Amanda Chavez  30:15

I think it goes back to like what you said to about that living in the nines and 10s, we had one to a workshop with a friend of mine, we drove home. And I think sometimes we feel so entitled that we need to go to this workshop and have like 100% of that content has to be relatable, or impactful, or it was a waste of time. And she was really good at grounding me and saying, “Amanda, you just need one nugget. What’s that one nugget that you can learn from or grow from? You don’t have to everything doesn’t have to be relatable. You don’t have to agree with everything.” They said, “You just need one nugget. So was that spending time in the car with me driving home? Or was it the speaker that you listened to?” Was it winning that game? Or was it this ride home with your mom? Like? Yeah, like what? It doesn’t have to be the whole time, that whole thing doesn’t have things work? Right? For different reasons. But yes. Even like when we’re doing these podcasts, right, we were saying like, what is that one nugget? Like I learned something every time?

Karlene Grabner  31:20

Absolutely. Multiple things. Yeah.

Amanda Chavez  31:22

it’s usually not what I intended. Right? 

Karlene Grabner  31:24

Yeah, right. Right. But another question that we get a lot or that was a huge conversation during the parenting focus groups. And I guess, coming from a Women’s Fund angle, I wish I knew what I could we could financially do to grant more towards it. But do you have any tidbits, I know this is asking you for a big question. But where did pickup sports go? How can we get them back? Or is there an atmosphere that we can work to create in this community so that kids can just go out and have a good time doing things and experimenting with things but yet not being expected to again by third grade have mastered what soccer means to them? Or forget ever trying it? I mean, do you do? Have you learned anything in your world of sports that you can share? Or what are your thoughts on that?

Ali Star  32:10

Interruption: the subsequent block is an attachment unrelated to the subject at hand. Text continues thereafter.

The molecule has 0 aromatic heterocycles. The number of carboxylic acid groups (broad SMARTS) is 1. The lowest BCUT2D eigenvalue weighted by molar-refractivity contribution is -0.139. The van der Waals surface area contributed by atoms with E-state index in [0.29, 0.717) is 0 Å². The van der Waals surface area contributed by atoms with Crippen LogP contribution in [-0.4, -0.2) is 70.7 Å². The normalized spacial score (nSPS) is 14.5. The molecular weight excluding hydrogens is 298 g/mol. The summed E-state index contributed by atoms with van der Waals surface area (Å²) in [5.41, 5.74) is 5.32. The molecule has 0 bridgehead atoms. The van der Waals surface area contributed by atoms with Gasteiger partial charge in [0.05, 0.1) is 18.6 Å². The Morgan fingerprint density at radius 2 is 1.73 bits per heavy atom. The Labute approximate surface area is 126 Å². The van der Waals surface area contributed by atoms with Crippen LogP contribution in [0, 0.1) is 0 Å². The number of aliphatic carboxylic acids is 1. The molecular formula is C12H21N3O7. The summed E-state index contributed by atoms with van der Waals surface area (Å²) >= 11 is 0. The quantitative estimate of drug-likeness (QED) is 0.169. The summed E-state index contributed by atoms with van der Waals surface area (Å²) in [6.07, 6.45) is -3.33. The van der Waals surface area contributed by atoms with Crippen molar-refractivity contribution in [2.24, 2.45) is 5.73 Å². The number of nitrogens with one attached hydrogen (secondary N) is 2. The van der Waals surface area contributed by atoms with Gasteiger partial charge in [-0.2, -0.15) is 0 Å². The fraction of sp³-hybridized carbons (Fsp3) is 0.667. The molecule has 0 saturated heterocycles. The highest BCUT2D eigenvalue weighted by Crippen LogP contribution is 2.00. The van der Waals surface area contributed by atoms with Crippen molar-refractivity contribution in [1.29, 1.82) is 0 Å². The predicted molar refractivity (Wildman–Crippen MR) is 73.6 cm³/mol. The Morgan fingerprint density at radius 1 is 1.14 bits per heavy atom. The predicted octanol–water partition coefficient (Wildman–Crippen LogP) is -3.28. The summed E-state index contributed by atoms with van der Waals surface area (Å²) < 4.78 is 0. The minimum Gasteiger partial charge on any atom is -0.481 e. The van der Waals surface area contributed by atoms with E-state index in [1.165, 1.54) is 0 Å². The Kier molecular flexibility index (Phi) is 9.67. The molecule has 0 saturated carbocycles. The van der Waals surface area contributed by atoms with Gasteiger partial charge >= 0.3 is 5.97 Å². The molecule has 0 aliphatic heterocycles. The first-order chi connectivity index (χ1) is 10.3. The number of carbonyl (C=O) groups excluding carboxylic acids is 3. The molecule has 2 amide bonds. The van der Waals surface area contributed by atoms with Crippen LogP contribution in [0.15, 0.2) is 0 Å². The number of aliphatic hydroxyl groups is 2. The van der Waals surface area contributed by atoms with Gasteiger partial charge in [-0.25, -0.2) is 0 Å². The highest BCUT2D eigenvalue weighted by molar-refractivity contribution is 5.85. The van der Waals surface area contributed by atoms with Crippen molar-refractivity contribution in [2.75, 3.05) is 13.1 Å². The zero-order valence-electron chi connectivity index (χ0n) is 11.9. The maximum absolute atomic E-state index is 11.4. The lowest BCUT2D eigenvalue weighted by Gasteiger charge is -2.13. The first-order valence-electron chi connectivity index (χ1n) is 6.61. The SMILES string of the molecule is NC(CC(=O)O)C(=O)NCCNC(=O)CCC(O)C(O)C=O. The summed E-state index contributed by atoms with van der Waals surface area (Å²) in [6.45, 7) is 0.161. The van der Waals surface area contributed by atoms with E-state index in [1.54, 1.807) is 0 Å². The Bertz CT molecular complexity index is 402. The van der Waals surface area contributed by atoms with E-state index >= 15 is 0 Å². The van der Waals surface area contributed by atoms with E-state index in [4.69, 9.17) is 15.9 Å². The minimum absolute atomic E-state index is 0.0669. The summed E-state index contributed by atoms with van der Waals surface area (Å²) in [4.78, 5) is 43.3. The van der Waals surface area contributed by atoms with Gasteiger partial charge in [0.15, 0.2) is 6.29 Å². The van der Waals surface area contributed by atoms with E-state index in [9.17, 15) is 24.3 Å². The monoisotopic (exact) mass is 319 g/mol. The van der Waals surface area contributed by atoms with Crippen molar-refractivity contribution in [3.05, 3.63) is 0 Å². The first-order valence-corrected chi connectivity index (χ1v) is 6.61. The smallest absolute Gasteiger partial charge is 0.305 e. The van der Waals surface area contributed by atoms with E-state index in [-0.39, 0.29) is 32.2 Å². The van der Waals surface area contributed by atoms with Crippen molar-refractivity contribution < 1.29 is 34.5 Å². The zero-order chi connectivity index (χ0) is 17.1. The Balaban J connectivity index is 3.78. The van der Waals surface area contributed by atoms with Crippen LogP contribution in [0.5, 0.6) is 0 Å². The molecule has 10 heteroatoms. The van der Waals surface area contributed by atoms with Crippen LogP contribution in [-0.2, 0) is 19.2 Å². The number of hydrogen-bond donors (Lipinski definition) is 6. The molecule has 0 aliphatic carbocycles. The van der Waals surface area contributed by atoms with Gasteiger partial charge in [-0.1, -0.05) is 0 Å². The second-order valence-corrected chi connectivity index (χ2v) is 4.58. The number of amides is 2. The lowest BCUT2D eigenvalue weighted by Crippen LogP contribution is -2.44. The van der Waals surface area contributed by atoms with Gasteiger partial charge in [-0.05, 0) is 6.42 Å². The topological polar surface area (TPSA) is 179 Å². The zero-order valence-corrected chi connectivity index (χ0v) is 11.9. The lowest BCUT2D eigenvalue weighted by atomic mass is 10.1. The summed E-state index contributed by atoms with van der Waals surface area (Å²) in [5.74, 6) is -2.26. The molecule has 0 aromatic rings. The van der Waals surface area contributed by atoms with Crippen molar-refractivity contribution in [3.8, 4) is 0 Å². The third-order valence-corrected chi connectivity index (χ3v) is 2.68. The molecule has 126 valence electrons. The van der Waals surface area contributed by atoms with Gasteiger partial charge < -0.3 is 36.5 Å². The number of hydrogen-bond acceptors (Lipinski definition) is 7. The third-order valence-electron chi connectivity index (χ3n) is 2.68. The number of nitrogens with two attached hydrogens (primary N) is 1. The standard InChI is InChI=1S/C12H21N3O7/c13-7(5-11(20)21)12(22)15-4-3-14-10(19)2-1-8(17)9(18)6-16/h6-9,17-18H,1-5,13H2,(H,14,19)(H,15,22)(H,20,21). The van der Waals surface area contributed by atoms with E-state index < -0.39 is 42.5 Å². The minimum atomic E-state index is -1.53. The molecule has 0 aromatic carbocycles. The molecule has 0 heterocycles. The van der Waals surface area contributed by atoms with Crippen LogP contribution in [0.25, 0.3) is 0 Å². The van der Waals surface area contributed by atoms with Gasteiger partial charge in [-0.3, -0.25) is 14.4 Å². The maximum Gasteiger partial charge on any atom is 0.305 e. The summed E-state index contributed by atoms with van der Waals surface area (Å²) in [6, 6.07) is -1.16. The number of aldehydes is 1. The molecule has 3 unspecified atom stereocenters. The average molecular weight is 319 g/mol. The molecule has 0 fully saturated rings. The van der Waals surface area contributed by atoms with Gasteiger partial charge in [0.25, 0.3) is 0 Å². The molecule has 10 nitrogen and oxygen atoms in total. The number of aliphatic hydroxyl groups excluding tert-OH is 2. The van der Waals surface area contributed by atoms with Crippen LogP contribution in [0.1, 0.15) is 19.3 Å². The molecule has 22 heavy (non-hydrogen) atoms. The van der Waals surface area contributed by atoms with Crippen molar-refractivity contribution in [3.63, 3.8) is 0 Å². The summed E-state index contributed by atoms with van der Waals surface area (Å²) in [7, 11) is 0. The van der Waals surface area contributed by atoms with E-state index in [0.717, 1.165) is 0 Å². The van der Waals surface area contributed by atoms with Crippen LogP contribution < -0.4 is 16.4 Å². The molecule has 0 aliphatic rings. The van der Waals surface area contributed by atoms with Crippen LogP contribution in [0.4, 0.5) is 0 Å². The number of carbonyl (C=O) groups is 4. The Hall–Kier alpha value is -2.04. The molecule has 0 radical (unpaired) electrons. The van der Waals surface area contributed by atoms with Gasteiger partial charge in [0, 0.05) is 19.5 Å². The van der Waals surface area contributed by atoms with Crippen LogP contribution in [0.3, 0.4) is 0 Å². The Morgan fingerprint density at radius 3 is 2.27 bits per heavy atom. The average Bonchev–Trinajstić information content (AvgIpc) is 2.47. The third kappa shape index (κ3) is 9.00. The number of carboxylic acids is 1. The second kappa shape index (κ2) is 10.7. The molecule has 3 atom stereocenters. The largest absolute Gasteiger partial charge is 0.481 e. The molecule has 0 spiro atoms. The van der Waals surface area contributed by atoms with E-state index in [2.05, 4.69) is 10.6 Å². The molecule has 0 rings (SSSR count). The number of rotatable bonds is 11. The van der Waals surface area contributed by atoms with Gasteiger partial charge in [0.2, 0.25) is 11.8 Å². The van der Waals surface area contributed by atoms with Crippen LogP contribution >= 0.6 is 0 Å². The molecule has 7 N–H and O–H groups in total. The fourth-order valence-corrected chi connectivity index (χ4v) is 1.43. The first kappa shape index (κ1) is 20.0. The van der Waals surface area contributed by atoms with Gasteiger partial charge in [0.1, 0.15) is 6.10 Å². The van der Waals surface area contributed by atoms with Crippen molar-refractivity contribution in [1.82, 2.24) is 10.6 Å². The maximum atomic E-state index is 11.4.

Well, I’ll say again, from my conditioning, because my sports was a huge part of my life growing up, and so having to unlearn that my children don’t have to be intense or don’t have to want to play college, even though their father and I played college sports. That has been a real struggle for me, I’m being completely transparent. Not making how my kids perform mean anything about me as a parent is tough. And I don’t think you just like figure it out. And then you’re like, Oh, I got it. I think there’s always testers. And so when you talk about pickup sports, and these ability for them to just try things out, play against kiddos that are older or younger, and see how they interact. Like my daughter goes across the street to Reed Elementary, and she plays pickup with kids that she’s never met before. And she’s in third grade, and some of them are in eighth grade. And so she gets to see, like, how do they treat her? How does it make her feel when she’s not picked? Or when she can’t play and? Or how does it make her feel when one of the studs picks her in passes or the ball and so there’s just such a great learning in it now. I’m right across the street and I can see ’em otherwise I’d probably be in my car watching. I’d be one of those moms and I again, I think it’s because we’re just so unsure about what is actually being said and going on and what kind of drips and so like again, I’ll say to the kids like, “you can’t unsee it. You can’t unhear it. You can’t unwatch it. And probably in the most extreme points in your life, when you’re probably going to have to make a really tough decision, I will not be there. How are you going to handle it?” And so like, it’s seeing more before and having these conversations so that we can put them in a position that we feel is safe. And also an opportunity for them to learn in not an organized fashion. In not an organized fashion. I guess one quick thing came to me because Karlene, and I feel like you guys just like make stuff happen. Like, like, you’re like, Oh, we want to do this for you know, let’s all here, we’re gonna put on you know, live music, or we’re gonna do like you guys just figure out a way to solve for things. You ask great questions, you get people around the table, and then you provide. And so I don’t know, there’s like, I have this thought, have you guys seen that refrigerator that’s behind Wagner’s market? That’s so cool. Now I’m like sitting in like, the space of like, what if we have like a cage that kiddos could, you know, there’s some sports stuff. Like, again, I don’t know, you talk about the safety of a bat and a ball, but maybe a kickball or something that we put at these local places that you would just trust. And if, you know, people could say, oh, gosh, you know what, that popped the holes or someone took it home or whatever? Well, then we refill it. Because I guarantee we have enough philanthropy, we have enough people around here that are like, whatever, we’ll just keep an eye on it, like no different than the food, where people you know, add, and I know I have a ton of balls sitting around that I would be more than happy to donate to, to a space where kids could play pickup. And it’s great idea, you know, something like that, where you just kind of have, you can click around, try encourage trying. And if it works great. If it doesn’t, you know, at least we’re not worse off for having, you know, invited the space to play.